(Technically Media file photo)
Around this time 10 years ago, Christopher Wink emailed me and our pal Sean Blanda. We had all worked with one another at our college newspaper.
“Was thinking of hosting a bit of a young freelancers session tomorrow night at my place,” Wink wrote.
After graduating in 2008, we entered the journalism job market at perhaps the worst time in the industry’s history: The print news business was being ripped apart by digital media and was soon to fade even faster thanks to a historic recession. So, we freelanced and tried to apply for news jobs that remained. We wrote and wrote and did what we could to stay afloat, what amounted to $30 at a time, or if we were lucky to land a bigger feature, $150 at a time.
We met at Wink’s Frankford apartment that January night in 2009 to talk about how hard it had been freelancing. And we left with the idea that one way to survive in news would be to do our own thing.
We decided that we would begin reporting on the Philadelphia technology community, using open source publishing tools, online. “Tech blog is a go,” I wrote to Sean, after receiving one more rejection letter for another news job. We hate being called a tech blog these days, but like many at the time, we saw blogging as a tool or platform.
We came up with dozens of names for the publication. “The Philadelphia Technology Review.” “Benjamin.” “Circuithead.” We decided on “Technically Philly.”
Our original goal wasn’t to start a company, necessarily. Instead, we were hoping to keep ourselves busy and motivated and dedicated to the craft of journalism that we so much believed in. We were hungry. A few weeks later on Feb. 9, we officially launched what would become Technical.ly.
We’re so proud of how things turned out: Ten years in, Technical.ly has a small but mighty team of about 20 full-time people headquartered in the Washington Square neighborhood of Philadelphia, and spread out remotely across four cities.
- We’ve produced tens of thousands of local stories and have impacted the communities we serve, in Philadelphia, Baltimore, Delaware and DC. We hosted more than 100,000 people at hundreds of in-person events.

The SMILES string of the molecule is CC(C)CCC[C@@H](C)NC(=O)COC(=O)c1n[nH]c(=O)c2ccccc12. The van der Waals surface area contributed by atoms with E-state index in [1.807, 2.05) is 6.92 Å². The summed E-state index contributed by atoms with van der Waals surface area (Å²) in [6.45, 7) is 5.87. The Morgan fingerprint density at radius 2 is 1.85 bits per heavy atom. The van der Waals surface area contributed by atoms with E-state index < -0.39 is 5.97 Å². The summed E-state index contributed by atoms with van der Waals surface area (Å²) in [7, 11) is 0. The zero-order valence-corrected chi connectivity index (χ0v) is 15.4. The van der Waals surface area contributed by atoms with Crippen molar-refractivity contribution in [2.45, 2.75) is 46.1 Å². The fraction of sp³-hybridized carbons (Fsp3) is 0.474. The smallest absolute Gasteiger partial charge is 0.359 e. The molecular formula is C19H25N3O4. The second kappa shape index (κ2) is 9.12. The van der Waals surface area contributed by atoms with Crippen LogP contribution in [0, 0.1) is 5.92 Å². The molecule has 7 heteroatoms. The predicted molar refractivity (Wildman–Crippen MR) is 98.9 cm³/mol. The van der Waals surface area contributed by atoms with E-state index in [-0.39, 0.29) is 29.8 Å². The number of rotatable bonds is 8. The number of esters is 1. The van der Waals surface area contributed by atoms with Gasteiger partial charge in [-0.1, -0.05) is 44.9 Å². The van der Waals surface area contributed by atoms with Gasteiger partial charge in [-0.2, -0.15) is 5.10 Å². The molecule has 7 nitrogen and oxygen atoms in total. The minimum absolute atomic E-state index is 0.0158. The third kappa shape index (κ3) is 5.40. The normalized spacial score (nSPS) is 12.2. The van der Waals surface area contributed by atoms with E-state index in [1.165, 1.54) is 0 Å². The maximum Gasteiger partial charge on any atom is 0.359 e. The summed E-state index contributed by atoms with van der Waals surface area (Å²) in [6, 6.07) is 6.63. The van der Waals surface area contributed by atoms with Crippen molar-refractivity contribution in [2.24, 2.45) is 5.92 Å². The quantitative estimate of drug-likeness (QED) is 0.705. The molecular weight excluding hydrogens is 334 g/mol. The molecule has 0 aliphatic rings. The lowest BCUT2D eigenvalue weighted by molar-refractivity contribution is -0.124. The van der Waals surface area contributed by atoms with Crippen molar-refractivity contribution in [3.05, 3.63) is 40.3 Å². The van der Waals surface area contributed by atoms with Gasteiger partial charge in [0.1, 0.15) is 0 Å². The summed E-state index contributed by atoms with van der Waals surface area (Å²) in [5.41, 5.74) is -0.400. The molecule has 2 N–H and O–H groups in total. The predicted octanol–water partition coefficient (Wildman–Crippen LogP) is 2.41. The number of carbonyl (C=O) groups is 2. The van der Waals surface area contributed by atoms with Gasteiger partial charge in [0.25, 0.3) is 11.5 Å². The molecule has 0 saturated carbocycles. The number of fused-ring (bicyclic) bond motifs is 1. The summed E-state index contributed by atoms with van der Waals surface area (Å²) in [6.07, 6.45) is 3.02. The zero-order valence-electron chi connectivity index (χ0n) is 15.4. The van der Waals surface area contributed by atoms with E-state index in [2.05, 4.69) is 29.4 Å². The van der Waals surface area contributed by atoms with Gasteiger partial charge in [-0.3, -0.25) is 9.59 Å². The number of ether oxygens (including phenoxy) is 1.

- We’ve built a team and an alumni network that would be the envy of any organization, as we’ve watched teammates grow within our company and remain friends as they find other opportunities elsewhere in the economies we support.
- And most importantly, we’ve had a chance to connect with, meet and celebrate our vibrant community of readers.
Most recently, we’ve found that one of the most transformative ways we impact our community is by connecting our readers and clients for things like employment opportunities. We’ll be writing soon about an effort to collect some of those connective stories for our anniversary, so expect that soon.
To anyone who’s read us or worked with us through years: thank you. It’s been an incredible journey so far.
We want to take some time to celebrate with you throughout 2019.
To start, we’ll host an official 10th anniversary party on Feb. 26 at The Fillmore in Philadelphia, at the tail end of our huge NET/WORK jobs fair. Special anniversary tickets are $50 and come with a limited edition Technical.ly hoodie.
We’ve got some other fun stuff planned, especially from our editorial team:
- Throughout 2019, Philly Lead Reporter Roberto Torres will be checking in on the major milestones in Philly’s tech community from our 10-year archive.
- We’ll be collecting stories from our readers about how Technical.ly has made impact in their lives.
- We’ll take a look at our all-time best read stories.
- In our sister markets Delaware, Baltimore and DC, we’ll be looking back on where those technology communities were 10 years ago.
We hope you’ll follow along and join us at the the anniversary celebration.-30-
Technical.ly is deepening our journalism in Philadelphia this recession. Help us do it
Technical.ly is heading home for the holidays
NET/WORK is coming back to the Philly ‘burbs on Oct. 10
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